The All Blacks perform the haka. Picture: REUTERS
The All Blacks perform the haka. Picture: REUTERS

The question the Springboks‚ Wallabies and Pumas will be asking themselves this week as the Rugby Championship takes centre stage is: can the All Blacks be stopped?

Throughout the five-year history of the Rugby Championship‚ those three teams have been vying for second place and nothing suggests it will be different in 2017.

The All Blacks have won four of the five instalments of the tournament‚ their only blemish being in 2015, when their focus was on a successful defence of the World Cup. Australia won a truncated championship that year, but New Zealand took home the World Cup‚ which justified their decision to experiment during the 2015 edition of the championship.

Over the five-year history of the tournament, the All Blacks have won four titles and a total of 24 out of 27 matches‚ with a mere two losses and a draw. They have gone through three of the five campaigns undefeated.

The All Blacks have taken 115 log points from a possible 135‚ which included a maximum of 30 last season. To put that in perspective‚ the Springboks have accumulated 62 log points over the five seasons‚ Australia 59 and Argentina 23.

New Zealand have also scored 107 tries and only conceded 35 in those 27 matches for an average winning score of 33-16. They are miles ahead.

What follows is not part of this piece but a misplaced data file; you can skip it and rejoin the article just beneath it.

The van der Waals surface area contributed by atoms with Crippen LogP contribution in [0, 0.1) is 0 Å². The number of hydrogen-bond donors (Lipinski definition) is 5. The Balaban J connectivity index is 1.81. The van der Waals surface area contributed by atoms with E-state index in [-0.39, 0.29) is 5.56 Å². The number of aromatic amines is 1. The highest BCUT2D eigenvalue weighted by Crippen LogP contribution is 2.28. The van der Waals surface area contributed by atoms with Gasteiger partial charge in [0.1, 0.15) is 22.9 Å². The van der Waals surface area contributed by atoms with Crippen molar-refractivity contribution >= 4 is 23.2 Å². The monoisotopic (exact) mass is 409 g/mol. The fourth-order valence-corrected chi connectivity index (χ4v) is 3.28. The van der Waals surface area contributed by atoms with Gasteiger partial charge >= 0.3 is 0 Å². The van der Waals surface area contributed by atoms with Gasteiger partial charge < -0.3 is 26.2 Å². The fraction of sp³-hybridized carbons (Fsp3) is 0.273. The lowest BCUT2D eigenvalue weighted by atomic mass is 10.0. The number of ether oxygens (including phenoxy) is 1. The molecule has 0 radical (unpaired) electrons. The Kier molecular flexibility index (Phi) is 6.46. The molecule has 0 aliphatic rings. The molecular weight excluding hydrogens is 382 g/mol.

At Super Rugby level, New Zealand sides continue to dominate. In the past two seasons‚ since the tournament was expanded to 18 teams‚ the six New Zealand franchises have played 100 games against "foreign" opponents and won 86.

Although all the teams are talking a good game before the tournament starts‚ evidence does not stack up that they have any chance of turning the tide.

A full-strength Pumas lost a home series to a second string England in June and the Jaguares have been poor in Super Rugby‚ mustering 11 wins out of 30 matches.

Australian rugby appears to be at an all-time low, with Perth-based franchise the Western Force set to take the Australian Rugby Union to court over its axing from Super Rugby last week.

At Super Rugby level‚ only the Brumbies made the play-offs in 2017 and that was only by virtue of at least one team from the Aussie conference guaranteed a place in the post-season. Aussie teams won six out of 46 games against "foreign" teams. They lost 26 out of 26 against New Zealand franchises.

South African rugby has not fared much better, but at least at Super Rugby level, the Lions have made the past two finals.

The Springboks lost eight of 12 Tests in 2016, but appear to have turned the corner after beating an injury-ravaged France 3-0 in the June series.

The All Blacks also showed their first signs of vulnerability in years during their drawn June series against the British & Irish Lions when the tourists’ smothering defence highlighted some weaknesses in the All Blacks’ game.

But knowing what unnerved the All Blacks and somehow putting it into practice is the challenge that their rivals face in the championship.


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